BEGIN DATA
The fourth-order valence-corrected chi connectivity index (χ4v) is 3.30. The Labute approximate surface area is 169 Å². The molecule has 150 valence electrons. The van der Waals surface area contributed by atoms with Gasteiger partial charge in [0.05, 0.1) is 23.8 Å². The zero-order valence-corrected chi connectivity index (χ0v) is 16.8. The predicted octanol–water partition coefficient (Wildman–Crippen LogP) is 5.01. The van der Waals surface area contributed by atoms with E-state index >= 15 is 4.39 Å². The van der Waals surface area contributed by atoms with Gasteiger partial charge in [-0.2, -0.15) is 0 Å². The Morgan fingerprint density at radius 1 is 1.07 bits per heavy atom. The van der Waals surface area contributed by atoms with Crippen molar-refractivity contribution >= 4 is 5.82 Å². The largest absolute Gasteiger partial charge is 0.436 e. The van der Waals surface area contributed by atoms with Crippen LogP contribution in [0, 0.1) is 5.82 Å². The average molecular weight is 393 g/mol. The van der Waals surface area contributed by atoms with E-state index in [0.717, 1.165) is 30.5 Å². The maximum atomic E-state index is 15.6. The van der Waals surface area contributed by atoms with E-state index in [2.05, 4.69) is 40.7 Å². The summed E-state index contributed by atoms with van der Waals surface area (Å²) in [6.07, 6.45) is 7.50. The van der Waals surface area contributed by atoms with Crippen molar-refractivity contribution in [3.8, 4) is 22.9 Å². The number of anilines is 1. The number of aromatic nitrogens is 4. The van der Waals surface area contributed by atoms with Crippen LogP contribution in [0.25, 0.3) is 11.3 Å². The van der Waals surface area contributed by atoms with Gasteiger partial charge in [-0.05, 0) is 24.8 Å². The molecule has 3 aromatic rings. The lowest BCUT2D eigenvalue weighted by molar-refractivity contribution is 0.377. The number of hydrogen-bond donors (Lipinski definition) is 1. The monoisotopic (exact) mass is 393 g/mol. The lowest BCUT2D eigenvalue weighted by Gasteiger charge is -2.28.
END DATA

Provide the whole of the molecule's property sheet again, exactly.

The fourth-order valence-corrected chi connectivity index (χ4v) is 3.30. The Labute approximate surface area is 169 Å². The molecule has 150 valence electrons. The van der Waals surface area contributed by atoms with Gasteiger partial charge in [0.05, 0.1) is 23.8 Å². The zero-order valence-corrected chi connectivity index (χ0v) is 16.8. The predicted octanol–water partition coefficient (Wildman–Crippen LogP) is 5.01. The van der Waals surface area contributed by atoms with E-state index >= 15 is 4.39 Å². The van der Waals surface area contributed by atoms with Gasteiger partial charge in [-0.2, -0.15) is 0 Å². The Morgan fingerprint density at radius 1 is 1.07 bits per heavy atom. The van der Waals surface area contributed by atoms with Crippen molar-refractivity contribution >= 4 is 5.82 Å². The largest absolute Gasteiger partial charge is 0.436 e. The van der Waals surface area contributed by atoms with Crippen LogP contribution in [0, 0.1) is 5.82 Å². The average molecular weight is 393 g/mol. The van der Waals surface area contributed by atoms with E-state index in [0.717, 1.165) is 30.5 Å². The maximum atomic E-state index is 15.6. The van der Waals surface area contributed by atoms with E-state index in [2.05, 4.69) is 40.7 Å². The summed E-state index contributed by atoms with van der Waals surface area (Å²) in [6.07, 6.45) is 7.50. The van der Waals surface area contributed by atoms with Crippen molar-refractivity contribution in [3.8, 4) is 22.9 Å². The number of anilines is 1. The number of aromatic nitrogens is 4. The van der Waals surface area contributed by atoms with Crippen LogP contribution in [0.25, 0.3) is 11.3 Å². The van der Waals surface area contributed by atoms with Gasteiger partial charge in [-0.05, 0) is 24.8 Å². The molecule has 3 aromatic rings. The lowest BCUT2D eigenvalue weighted by molar-refractivity contribution is 0.377. The number of hydrogen-bond donors (Lipinski definition) is 1. The monoisotopic (exact) mass is 393 g/mol. The lowest BCUT2D eigenvalue weighted by Gasteiger charge is -2.28.